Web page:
When Them Becomes Us: On Emmanuel

Lately I have been thinking about the incarnation. Specifically the Emmanuel part, the God with us part. I have been thinking about the incarnation and how the only time I think on the incarnation is at Christmas. When Christ is a baby. 

And I’ve been thinking about how it is cute and cuddly and a miracle, but not one I identify with very well. I’ve been thinking about summer camps and youth rallys and identifying with Jesus. How we were asked to be crucified with Christ, to die to ourselves. To live for Christ. We were promised that it would be worth it. That there would be a resurrection in ourselves, that we would be reborn more gloriously. 

I have been thinking about how we were often asked to live for Christ, but never asked to live as Christ. 

Emmanuel. God with us. I have been thinking about the birth, and how it came before the resurrection. I have been thinking about how Jesus was first one of us. With us before he saved us. I am thinking about how He understood the people, and they knew he understood them because he was one of them. Because He was Emmanuel: God with us. 

I’ve been thinking about how Jesus never once had to get defensive about how he understood his people. Of course Jesus understood his people. He was with them. And I have been thinking about how I have heard many sermons about dying to myself, being crucified with Christ, I have never once heard a sermon challenging me to be Emmanuel, God with us.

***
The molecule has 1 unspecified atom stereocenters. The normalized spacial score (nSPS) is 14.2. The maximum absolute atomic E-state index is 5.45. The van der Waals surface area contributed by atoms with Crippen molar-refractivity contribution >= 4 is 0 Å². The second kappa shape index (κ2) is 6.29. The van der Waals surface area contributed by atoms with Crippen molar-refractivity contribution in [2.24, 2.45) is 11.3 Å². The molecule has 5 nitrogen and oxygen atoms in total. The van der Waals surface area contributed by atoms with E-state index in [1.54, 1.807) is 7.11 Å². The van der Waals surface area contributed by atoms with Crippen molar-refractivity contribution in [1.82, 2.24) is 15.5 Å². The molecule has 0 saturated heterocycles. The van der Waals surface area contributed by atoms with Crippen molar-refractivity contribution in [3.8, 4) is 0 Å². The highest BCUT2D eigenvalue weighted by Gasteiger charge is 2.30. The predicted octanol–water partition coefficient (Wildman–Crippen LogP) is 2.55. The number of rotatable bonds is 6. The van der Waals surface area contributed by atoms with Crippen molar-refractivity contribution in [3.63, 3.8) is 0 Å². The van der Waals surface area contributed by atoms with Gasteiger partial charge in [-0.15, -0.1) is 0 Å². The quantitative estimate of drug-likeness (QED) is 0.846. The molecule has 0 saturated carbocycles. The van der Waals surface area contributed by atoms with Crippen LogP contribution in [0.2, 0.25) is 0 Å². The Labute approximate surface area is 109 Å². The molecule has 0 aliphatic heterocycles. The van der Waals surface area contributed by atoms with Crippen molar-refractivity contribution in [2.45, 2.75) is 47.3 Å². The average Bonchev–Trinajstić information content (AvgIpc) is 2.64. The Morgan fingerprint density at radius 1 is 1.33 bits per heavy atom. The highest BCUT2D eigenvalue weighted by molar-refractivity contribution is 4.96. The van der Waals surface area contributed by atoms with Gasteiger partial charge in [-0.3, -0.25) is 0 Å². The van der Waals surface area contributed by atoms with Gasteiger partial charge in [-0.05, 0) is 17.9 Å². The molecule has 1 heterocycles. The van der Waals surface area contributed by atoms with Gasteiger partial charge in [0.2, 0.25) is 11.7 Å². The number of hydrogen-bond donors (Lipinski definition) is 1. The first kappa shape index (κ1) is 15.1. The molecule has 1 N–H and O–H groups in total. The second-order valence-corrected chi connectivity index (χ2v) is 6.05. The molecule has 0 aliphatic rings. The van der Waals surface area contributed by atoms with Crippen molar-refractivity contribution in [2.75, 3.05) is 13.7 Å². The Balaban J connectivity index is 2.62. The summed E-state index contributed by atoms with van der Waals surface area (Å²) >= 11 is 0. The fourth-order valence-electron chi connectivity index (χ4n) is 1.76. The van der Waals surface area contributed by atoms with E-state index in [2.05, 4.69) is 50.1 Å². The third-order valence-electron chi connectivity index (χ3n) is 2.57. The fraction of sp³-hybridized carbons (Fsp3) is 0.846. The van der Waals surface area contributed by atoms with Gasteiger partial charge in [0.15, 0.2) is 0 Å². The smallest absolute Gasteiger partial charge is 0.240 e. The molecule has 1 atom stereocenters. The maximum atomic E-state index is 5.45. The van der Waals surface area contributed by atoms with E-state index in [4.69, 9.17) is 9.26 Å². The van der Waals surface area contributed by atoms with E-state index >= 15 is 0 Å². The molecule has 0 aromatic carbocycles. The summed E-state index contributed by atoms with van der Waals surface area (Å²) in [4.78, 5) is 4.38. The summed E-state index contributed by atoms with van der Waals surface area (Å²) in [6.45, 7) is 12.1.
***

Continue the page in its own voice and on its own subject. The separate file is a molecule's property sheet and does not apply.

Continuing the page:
I’ve been thinking about all the ways I have avoided being Emmanuel. How I have lived in my neighborhood for five years but I have not been diligent in being with my neighbors. I have never once set foot in either of the two churches I run by on my evening exercise route. Never once. I have noticed the fish fry and the VBS and thought oh! we should do that. But it has never made it on my calendar.

I have made some effort in connecting with the local elementary school, but I was until my own daughter went there did I get serious about it. 5 years. It took my five years and my own daughter to put my money where my mouth is. I had partnered with a kindergarten class, I had emailed a teacher or two. But if I am honest, this has always been from the perspective of an outsider. Now that I am with them, that my daughter is with them….the them has become an us and my actions have changed. Because I am no longer on the outside, because their neighborhood school is my neighborhood school. 

Because with has changed me in a way that near never could. 

And I am thinking about how unwilling we are to identify with people who are not like us. I am thinking about how important it is, and how hard it is do. And I am thinking about how it isn’t just physical proximity. It isn’t just where you live that makes you with someone, but what you are willing to hear, and how you are willing to let your heart brake. 

I am thinking on Emmanuel, on God with us, and just how intimate that is. And I am thinking about people who live in but not among. And I am thinking of people who do not live in, but whose hearts are fully immersed. And I am broken for our unwillingness to be broken. And I am hopeful for our hearts to be changed. 

I know that dying for Christ is a noble and worthy thing, I am grateful for a savior who loved the world enough to die for it. And I am grateful for a savior who lived among us, who identified with us. I am hearing the call to live as Christ, and I fear it may be a lonely road. 

 

 

 

 

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3 thoughts on “When Them Becomes Us: On Emmanuel

  1. My yoke is easy and my burden is light. Living with Christ among his church is not lonely for me. There has been a connection with other Christians.

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